Re-imagining patient narrative: exploring patient experience of genetic medicine through art practice

O'CONNOR, Emma Frances (2017). Re-imagining patient narrative: exploring patient experience of genetic medicine through art practice. Doctoral, Sheffield Hallam University.

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Link to published version:: https://doi.org/10.7190/shu-thesis-00407
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    Abstract

    I contend that art practice can critique and have an impact on the expectation and form of the patient narrative of genetic medicine, as promoted and experienced in medical contexts, and this is proposed as a contribution to knowledge. My second – methodological – contribution lies in the expansion of autoethnography to include autobiographical art practice to amplify possibilities for insight and new understanding. I construct and reflect upon my patient narrative as an artist and carrier of the CDH1 genetic mutation, associated primarily with Hereditary Diffuse Gastric Cancer. Art practice is proposed as a means of documenting, articulating, and analysing patient experience of genetic diagnosis and preventative surgery. Art works are employed to examine the relation between genetic diagnosis and patient narrative, with attention to the CDH1 genetic mutation. The discourse and structure of patient narrative are considered, questioning if current definitions accommodate the complex relation between genetic diagnosis and patient narrative. I trace the historical emergence of patient narrative (the means by which a selfidentifying patient or family member articulates personal experience of illness), examining dominant ideas in the field of patient narrative: biographical disruption, narrative reconstruction, and the sociologist Arthur Frank’s typologies of illness narrative. I explore Frank’s ideal illness narrative – the quest narrative – in my own quest, led by art practice, to locate my stomach. Contextualising my work in this field, I construct new ways to explore my patient experience through art practice, challenging existing models that fail to reveal what it means to be a patient of genetic medicine. Autoethnography is both a research methodology and outcome, informed by my experience. The work of others enhances my understanding of different approaches to narrative, providing models for addressing patient narrative in a meaningful way. Readings of two films by Jean-Luc Godard, Passion (1982) and Scénario du film ‘Passion’ (1982), and Dora García’s film The Joycean Society (2013) provide a framework for my practical experimentation as I discover narrative elements to explore through production. Recognising the experimental potential of narrative formation, I work with movement, rhythm, reflection, opacity, focus, emplotment, sequence, editing, fragment, sound, staging, framing, light, and documentation, investigating narrative forms – sonic, haptic, performed, embodied, book, digital – and singular, dialogic, and multiple narratives.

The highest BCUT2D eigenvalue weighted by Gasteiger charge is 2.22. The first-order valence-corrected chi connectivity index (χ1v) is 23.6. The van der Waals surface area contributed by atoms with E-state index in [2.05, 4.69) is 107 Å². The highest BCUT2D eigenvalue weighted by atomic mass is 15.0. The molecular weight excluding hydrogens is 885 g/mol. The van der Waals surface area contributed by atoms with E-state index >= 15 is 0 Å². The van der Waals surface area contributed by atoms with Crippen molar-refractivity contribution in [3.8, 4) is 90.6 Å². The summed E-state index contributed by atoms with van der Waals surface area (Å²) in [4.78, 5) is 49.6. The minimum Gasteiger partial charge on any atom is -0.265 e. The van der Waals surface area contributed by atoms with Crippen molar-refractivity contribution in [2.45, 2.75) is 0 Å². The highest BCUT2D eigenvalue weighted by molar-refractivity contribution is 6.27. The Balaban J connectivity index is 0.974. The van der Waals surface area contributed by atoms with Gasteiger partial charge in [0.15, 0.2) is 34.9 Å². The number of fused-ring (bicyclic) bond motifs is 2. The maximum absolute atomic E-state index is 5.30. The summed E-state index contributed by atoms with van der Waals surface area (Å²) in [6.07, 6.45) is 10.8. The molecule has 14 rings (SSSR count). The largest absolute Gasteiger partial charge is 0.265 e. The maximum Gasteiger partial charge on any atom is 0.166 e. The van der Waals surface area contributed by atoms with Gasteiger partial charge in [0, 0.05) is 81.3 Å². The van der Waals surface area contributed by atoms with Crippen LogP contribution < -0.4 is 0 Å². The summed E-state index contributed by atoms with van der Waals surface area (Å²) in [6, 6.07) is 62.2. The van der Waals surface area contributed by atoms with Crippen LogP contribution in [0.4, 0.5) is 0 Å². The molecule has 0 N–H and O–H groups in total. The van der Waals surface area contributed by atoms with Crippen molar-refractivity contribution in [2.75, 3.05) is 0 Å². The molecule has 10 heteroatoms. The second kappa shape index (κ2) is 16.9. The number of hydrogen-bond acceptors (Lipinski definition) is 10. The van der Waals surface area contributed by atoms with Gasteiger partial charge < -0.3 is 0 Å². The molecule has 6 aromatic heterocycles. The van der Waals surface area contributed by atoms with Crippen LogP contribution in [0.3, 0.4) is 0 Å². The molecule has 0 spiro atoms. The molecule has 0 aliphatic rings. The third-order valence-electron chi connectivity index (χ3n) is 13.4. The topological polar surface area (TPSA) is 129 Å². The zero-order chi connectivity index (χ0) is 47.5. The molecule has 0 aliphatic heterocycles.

Item Type: Thesis (Doctoral)
    Additional Information: Director of studies: Dr. Sharon Kivland / Supervisors: Dr. Becky Shaw and Prof. Paul Chamberlain
    Research Institute, Centre or Group - Does NOT include content added after October 2018: Sheffield Hallam Doctoral Theses
    Identification Number: https://doi.org/10.7190/shu-thesis-00407
    Depositing User: Colin Knott
    Date Deposited: 26 Nov 2021 16:43
    Last Modified: 26 Nov 2021 16:45
    URI: http://shura.shu.ac.uk/id/eprint/29398

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